The scenario is a familiar one. Public companies announce a proposed merger and move forward to solicit shareholder approval. Shareholder class actions challenging the merger soon follow. They often allege that the board of directors breached their fiduciary duties by failing to disclose sufficient information or by disseminating false or misleading disclosures about the proposed transaction. Within weeks, the parties reach a proposed settlement requiring the company to make pre-closing supplemental disclosures and pay a six-figure fee award in exchange for a broad release of claims. These “strike” suits, as they are sometimes called, are largely driven by the attorneys’ fees awarded to class counsel and provide little, if any, benefit to shareholders. The resulting settlements – known as “disclosure” or “disclosure-only” settlements because the additional disclosures are the primary or sole consideration to shareholders for the agreement– were routinely approved by courts until recently.

In January, the Delaware Chancery Court issued a landmark decision calling the future viability of these settlements into doubt, at least in Delaware. In In re Trulia, Inc. Stockholder Litigation, 129 A.3d 884 (Del. Ch. 2016), the court did more than reject the parties’ proposed disclosure settlement. It reexamined the court’s historical practice of approving these settlements, and announced increased judicial scrutiny of the reasonableness of the “give” of the shareholders in providing a release of claims and their “get” in the form of supplemental disclosures. Id. at 898, 907. The court also warned that disclosure settlements “are likely to be met with continued disfavor in the future unless the supplemental disclosures address a plainly material misrepresentation or omission, and the subject matter of the proposed release is narrowly circumscribed” to capture only the disclosure and fiduciary duty claims relating the sale process. Id. By employing this standard, the court sought to ensure that the additional disclosures provide adequate value to the shareholders.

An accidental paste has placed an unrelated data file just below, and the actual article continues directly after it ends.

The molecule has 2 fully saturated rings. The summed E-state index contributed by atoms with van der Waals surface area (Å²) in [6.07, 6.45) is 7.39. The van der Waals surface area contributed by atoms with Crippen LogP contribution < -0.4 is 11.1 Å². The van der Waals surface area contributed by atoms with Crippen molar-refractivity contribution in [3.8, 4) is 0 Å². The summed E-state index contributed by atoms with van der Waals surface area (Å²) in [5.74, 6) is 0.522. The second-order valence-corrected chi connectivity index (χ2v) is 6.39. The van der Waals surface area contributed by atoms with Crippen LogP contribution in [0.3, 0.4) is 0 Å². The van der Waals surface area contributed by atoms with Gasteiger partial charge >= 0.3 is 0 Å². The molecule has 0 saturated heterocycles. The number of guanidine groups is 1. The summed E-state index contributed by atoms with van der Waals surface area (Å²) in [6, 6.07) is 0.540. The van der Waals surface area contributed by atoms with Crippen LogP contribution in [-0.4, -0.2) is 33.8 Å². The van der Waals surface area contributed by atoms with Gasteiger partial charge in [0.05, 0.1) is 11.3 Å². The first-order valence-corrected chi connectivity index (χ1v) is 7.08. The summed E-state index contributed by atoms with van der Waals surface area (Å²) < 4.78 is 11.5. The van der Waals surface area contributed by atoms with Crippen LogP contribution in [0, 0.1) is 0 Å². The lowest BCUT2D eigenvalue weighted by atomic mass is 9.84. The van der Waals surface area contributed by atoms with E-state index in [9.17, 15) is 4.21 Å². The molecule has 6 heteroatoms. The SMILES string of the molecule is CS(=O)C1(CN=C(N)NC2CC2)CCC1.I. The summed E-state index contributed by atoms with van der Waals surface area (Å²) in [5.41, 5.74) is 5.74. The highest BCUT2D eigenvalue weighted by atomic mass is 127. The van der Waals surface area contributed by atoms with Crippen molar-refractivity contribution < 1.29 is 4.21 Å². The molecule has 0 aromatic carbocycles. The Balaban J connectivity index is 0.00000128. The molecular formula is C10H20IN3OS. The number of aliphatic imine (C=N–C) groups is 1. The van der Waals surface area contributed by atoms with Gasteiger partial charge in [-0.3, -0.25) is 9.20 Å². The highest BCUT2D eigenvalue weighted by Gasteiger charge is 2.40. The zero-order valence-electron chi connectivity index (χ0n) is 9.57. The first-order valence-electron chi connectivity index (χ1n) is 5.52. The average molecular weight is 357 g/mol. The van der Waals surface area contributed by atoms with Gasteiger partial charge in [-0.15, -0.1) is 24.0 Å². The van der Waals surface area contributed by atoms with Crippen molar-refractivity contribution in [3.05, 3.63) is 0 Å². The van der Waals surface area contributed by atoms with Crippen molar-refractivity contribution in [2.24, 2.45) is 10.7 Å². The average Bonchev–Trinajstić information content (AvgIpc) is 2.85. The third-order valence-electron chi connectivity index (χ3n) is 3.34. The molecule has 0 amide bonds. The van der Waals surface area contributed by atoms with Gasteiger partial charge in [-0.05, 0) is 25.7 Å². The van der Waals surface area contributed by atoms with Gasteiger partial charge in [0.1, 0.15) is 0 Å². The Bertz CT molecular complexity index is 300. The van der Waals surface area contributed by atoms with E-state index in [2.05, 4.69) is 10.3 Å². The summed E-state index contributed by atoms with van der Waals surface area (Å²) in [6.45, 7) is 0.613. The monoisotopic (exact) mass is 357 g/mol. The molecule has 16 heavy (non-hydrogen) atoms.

In August, the Seventh Circuit endorsed Trulia. In its decision in In re: Walgreen Co. Stockholder Litigation, 2016 WL 4207962 at *4 (7th Cir. Aug. 10, 2016), the court adopted the Trulia standard in rejecting the disclosure settlement proposed in a class action challenging the Walgreens/Alliance Boots reorganization. The court expressed skepticism about strike suits and disclosure settlements, noting that these types of class actions are no better than a “racket” yielding fees for class counsel and nothing of value for the shareholders. Id. at *3. However, the Seventh Circuit went further than the Trulia court in applying the standard of disfavoring such settlements unless the additional disclosures address a plainly material misrepresentation or omission. Id. at *4-5. It made clear that the supplemental disclosures must not only “address” the alleged misrepresentations or omissions, “they must correct them.” Id. at *5.

Courts in other jurisdictions may soon follow Trulia and Walgreen in applying a “plainly material” standard to proposed disclosure settlements. Regardless, Trulia appears to be discouraging pre-merger deal challenges in Delaware as the number of these suits filed there since January has declined dramatically as compared to prior years. This trend is expected to continue, along with the recent shut-out of the fee-driven, disclosure settlements these suits often generate.